Multimodel seasonal forecasting of global drought onset


  • Xing Yuan,

    Corresponding author
    1. Department of Civil and Environmental Engineering, Princeton University, Princeton, New Jersey, USA
    • Corresponding author: X. Yuan, Department of Civil and Environmental Engineering, Princeton University, E318 Engineering Quadrangle, Princeton, NJ 08544, USA. (

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  • Eric F. Wood

    1. Department of Civil and Environmental Engineering, Princeton University, Princeton, New Jersey, USA
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[1] The capability of seasonal forecasting of global drought onset at local scales (1°) has been investigated using multiple climate models with 110 realizations. Climate models increase the global mean probability of drought onset detection from the climatology forecast by 31%–81%, but only increase equitable threat score by 21%–50% due to a high false alarm ratio. The multimodel ensemble increases the drought detectability over some tropical areas where individual models have better performance, but cannot help more over most extratropical regions. On average, less than 30% of the global drought onsets can be detected by climate models. The missed drought events are associated with low potential predictability and weak antecedent El Niño–Southern Oscillation signal. Given the high false alarms, the reliability is very important for a skillful probabilistic drought onset forecast. This raises the question of whether seasonal forecasting of global drought onset is essentially a stochastic forecasting problem.

1 Introduction

[2] Drought is nothing more than a water deficit, but it can have devastating impacts on society, the economy and environment because of its association with heat waves [Mueller and Seneviratne, 2012], food insecurity [Haile, 2005], and ecosystem degradations [Choat et al., 2012]. Drought is a slowly developing process and usually begins to impact a region without much warning once the water deficit reaches a certain threshold [Mo, 2011; Sheffield and Wood, 2011]. Therefore, predicting the drought onset a few months in advance will benefit a variety of sectors by allowing sufficient lead times for drought mitigation efforts.

[3] In fact, dynamical seasonal forecasting systems that are based on coupled atmosphere-ocean-land general circulation models (CGCMs) have been widely used for drought early warning in recent years [Luo and Wood, 2007; Dutra et al., 2012; Yuan et al., 2013]. The rationale for predicting drought through CGCMs is that the atmospheric models should have reasonable response both to the remote sea surface temperature (SST) anomalies through ocean–atmosphere teleconnections and the local terrestrial water (e.g., soil moisture and/or snow) anomalies via land-atmosphere coupling. While persistent SST anomalies have been acknowledged as major drivers for large-scale drought conditions [Hoerling and Kumar, 2003] that should lead to drought predictability, the land surface anomalies could also strengthen or weaken the drought intensity and thus affect the drought duration and recovery [Schubert et al., 2007]. However, the above mechanisms may not be sufficient for predicting all drought cases, or for all CGCMs, because drought could sometimes arise without strong external forcings [Kumar et al., 2013]. Therefore, seasonal forecasting of drought with multiple climate models and multiple ensembles is not only useful for deriving drought outlooks and their associated uncertainties that are necessary for decision makers but also offers the potential for more robust understanding of the climatic mechanisms of drought occurrence.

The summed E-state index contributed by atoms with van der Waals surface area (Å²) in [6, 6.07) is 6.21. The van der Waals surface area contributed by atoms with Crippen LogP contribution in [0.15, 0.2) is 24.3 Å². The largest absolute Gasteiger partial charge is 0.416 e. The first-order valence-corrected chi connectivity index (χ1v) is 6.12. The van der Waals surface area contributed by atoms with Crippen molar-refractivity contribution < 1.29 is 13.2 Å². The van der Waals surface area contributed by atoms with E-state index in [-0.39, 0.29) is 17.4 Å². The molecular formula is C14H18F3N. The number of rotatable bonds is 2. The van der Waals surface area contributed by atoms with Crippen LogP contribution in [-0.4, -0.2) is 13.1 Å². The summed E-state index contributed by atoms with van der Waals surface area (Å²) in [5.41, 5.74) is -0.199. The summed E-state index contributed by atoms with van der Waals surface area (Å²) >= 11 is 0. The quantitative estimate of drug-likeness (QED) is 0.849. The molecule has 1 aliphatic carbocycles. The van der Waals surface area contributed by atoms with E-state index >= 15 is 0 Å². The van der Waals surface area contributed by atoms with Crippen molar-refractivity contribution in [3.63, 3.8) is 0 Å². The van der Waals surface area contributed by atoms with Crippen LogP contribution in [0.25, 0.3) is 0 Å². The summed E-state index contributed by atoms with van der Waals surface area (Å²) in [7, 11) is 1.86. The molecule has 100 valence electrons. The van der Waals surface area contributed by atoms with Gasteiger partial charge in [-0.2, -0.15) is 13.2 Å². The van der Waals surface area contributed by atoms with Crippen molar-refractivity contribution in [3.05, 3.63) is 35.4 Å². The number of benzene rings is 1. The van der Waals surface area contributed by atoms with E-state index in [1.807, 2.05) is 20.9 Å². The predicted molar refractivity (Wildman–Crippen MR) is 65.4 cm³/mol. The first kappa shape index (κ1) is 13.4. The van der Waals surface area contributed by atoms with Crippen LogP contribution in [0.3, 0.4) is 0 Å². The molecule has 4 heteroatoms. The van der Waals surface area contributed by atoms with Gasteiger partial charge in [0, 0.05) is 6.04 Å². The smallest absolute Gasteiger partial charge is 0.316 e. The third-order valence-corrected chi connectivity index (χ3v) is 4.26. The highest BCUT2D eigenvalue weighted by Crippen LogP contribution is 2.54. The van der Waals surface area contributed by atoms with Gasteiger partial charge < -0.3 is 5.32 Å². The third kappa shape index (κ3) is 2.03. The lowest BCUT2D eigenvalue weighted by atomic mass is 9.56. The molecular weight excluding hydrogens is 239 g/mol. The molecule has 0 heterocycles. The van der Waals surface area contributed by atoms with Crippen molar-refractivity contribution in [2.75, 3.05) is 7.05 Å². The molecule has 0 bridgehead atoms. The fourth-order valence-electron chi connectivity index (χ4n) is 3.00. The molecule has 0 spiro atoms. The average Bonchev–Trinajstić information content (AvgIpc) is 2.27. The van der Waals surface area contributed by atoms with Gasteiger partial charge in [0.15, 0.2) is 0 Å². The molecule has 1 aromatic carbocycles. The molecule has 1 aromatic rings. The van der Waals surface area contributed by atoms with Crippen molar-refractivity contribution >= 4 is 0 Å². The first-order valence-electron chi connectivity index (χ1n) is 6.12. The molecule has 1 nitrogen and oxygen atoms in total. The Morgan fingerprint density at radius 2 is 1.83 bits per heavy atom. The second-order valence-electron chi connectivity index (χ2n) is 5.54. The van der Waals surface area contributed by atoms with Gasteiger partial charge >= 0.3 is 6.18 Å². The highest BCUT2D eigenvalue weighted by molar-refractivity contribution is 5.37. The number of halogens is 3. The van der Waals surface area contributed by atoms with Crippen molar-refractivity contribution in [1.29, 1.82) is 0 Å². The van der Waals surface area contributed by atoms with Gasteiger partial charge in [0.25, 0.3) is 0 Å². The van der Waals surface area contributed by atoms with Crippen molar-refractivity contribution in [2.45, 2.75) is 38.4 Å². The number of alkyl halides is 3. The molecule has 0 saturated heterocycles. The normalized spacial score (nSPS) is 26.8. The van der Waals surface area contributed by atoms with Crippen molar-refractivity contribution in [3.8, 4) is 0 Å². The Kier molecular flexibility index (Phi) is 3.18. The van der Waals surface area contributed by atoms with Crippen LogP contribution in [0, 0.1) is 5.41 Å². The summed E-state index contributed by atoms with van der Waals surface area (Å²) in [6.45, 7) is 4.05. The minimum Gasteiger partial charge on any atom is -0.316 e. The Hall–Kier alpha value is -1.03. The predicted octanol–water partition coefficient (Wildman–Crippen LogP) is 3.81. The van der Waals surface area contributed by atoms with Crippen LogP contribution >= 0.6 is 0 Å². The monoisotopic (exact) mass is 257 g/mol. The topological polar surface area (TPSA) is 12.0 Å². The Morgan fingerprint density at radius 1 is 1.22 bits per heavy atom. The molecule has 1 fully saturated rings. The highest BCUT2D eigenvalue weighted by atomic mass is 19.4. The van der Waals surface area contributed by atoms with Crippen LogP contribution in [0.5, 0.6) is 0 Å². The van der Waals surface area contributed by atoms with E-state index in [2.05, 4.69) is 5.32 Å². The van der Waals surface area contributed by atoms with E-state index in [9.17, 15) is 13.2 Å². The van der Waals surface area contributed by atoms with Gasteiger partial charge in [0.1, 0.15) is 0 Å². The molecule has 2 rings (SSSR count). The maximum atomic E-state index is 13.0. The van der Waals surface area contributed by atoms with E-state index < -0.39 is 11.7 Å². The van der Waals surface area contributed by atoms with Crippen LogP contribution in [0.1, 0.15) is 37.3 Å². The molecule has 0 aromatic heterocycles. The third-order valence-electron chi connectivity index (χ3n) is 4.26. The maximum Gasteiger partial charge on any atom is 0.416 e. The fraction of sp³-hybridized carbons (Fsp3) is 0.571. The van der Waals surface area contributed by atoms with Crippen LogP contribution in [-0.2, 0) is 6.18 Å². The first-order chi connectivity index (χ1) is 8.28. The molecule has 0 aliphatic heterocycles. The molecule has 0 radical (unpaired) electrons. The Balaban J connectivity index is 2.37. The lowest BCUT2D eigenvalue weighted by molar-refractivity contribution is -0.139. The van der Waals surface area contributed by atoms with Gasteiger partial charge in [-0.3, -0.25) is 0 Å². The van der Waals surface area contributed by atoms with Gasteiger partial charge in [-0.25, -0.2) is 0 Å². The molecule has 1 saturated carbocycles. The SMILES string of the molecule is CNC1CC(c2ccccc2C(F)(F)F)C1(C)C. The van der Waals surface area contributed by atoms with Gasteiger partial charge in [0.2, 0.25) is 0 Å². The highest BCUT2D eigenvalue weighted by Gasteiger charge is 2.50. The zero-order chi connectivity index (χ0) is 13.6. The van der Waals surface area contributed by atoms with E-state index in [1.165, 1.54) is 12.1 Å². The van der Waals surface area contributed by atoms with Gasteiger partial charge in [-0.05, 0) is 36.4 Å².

[4] Currently, there is multiagency support for a North American Multimodel Ensemble (NMME) intraseasonal to interannual prediction experiment [Kirtman et al., 2013], where several decades of hindcast data from multiple climate forecast models developed in North America are made fully available to the public, providing a promising opportunity for model comparison and combination, skill assessment and mechanism attribution for drought seasonal forecasting. In this paper, we use the NMME data to calculate the meteorological drought index, to investigate the global drought onset detectability and its potential mechanism with El Niño–Southern Oscillation (ENSO), and to analyze the probabilistic drought onset forecast skill and characteristics.